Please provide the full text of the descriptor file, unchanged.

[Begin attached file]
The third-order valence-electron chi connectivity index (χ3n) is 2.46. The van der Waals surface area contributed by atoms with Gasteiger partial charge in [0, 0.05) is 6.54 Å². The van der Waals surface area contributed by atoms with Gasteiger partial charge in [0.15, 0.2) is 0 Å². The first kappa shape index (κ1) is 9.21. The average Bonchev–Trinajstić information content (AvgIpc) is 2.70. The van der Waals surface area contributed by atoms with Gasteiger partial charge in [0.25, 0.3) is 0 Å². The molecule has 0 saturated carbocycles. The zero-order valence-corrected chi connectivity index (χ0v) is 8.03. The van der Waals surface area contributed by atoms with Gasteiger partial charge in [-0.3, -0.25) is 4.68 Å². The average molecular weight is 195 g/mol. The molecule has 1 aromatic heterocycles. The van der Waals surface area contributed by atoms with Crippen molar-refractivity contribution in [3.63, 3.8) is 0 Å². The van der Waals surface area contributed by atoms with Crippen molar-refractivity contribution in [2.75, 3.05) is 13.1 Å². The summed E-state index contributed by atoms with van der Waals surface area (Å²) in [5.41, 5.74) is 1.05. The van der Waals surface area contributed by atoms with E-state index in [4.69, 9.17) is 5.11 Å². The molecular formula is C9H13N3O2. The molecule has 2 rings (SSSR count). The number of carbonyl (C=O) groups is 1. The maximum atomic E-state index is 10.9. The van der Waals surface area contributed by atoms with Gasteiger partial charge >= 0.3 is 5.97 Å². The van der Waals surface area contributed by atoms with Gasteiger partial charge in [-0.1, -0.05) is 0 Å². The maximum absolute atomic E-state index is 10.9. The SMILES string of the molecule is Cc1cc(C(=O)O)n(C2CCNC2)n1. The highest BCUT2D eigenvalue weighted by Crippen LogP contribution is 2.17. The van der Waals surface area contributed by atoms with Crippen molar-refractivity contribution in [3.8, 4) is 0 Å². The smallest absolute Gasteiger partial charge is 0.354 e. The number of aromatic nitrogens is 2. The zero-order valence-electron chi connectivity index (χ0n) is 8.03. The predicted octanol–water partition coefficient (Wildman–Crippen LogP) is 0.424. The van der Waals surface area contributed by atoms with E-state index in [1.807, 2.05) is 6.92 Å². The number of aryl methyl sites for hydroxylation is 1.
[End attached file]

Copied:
The third-order valence-electron chi connectivity index (χ3n) is 2.46. The van der Waals surface area contributed by atoms with Gasteiger partial charge in [0, 0.05) is 6.54 Å². The van der Waals surface area contributed by atoms with Gasteiger partial charge in [0.15, 0.2) is 0 Å². The first kappa shape index (κ1) is 9.21. The average Bonchev–Trinajstić information content (AvgIpc) is 2.70. The van der Waals surface area contributed by atoms with Gasteiger partial charge in [0.25, 0.3) is 0 Å². The molecule has 0 saturated carbocycles. The zero-order valence-corrected chi connectivity index (χ0v) is 8.03. The van der Waals surface area contributed by atoms with Gasteiger partial charge in [-0.3, -0.25) is 4.68 Å². The average molecular weight is 195 g/mol. The molecule has 1 aromatic heterocycles. The van der Waals surface area contributed by atoms with Crippen molar-refractivity contribution in [3.63, 3.8) is 0 Å². The van der Waals surface area contributed by atoms with Crippen molar-refractivity contribution in [2.75, 3.05) is 13.1 Å². The summed E-state index contributed by atoms with van der Waals surface area (Å²) in [5.41, 5.74) is 1.05. The van der Waals surface area contributed by atoms with E-state index in [4.69, 9.17) is 5.11 Å². The molecular formula is C9H13N3O2. The molecule has 2 rings (SSSR count). The number of carbonyl (C=O) groups is 1. The maximum atomic E-state index is 10.9. The van der Waals surface area contributed by atoms with Gasteiger partial charge >= 0.3 is 5.97 Å². The van der Waals surface area contributed by atoms with Gasteiger partial charge in [-0.1, -0.05) is 0 Å². The maximum absolute atomic E-state index is 10.9. The SMILES string of the molecule is Cc1cc(C(=O)O)n(C2CCNC2)n1. The highest BCUT2D eigenvalue weighted by Crippen LogP contribution is 2.17. The van der Waals surface area contributed by atoms with Crippen molar-refractivity contribution in [3.8, 4) is 0 Å². The smallest absolute Gasteiger partial charge is 0.354 e. The number of aromatic nitrogens is 2. The zero-order valence-electron chi connectivity index (χ0n) is 8.03. The predicted octanol–water partition coefficient (Wildman–Crippen LogP) is 0.424. The van der Waals surface area contributed by atoms with E-state index in [1.807, 2.05) is 6.92 Å². The number of aryl methyl sites for hydroxylation is 1.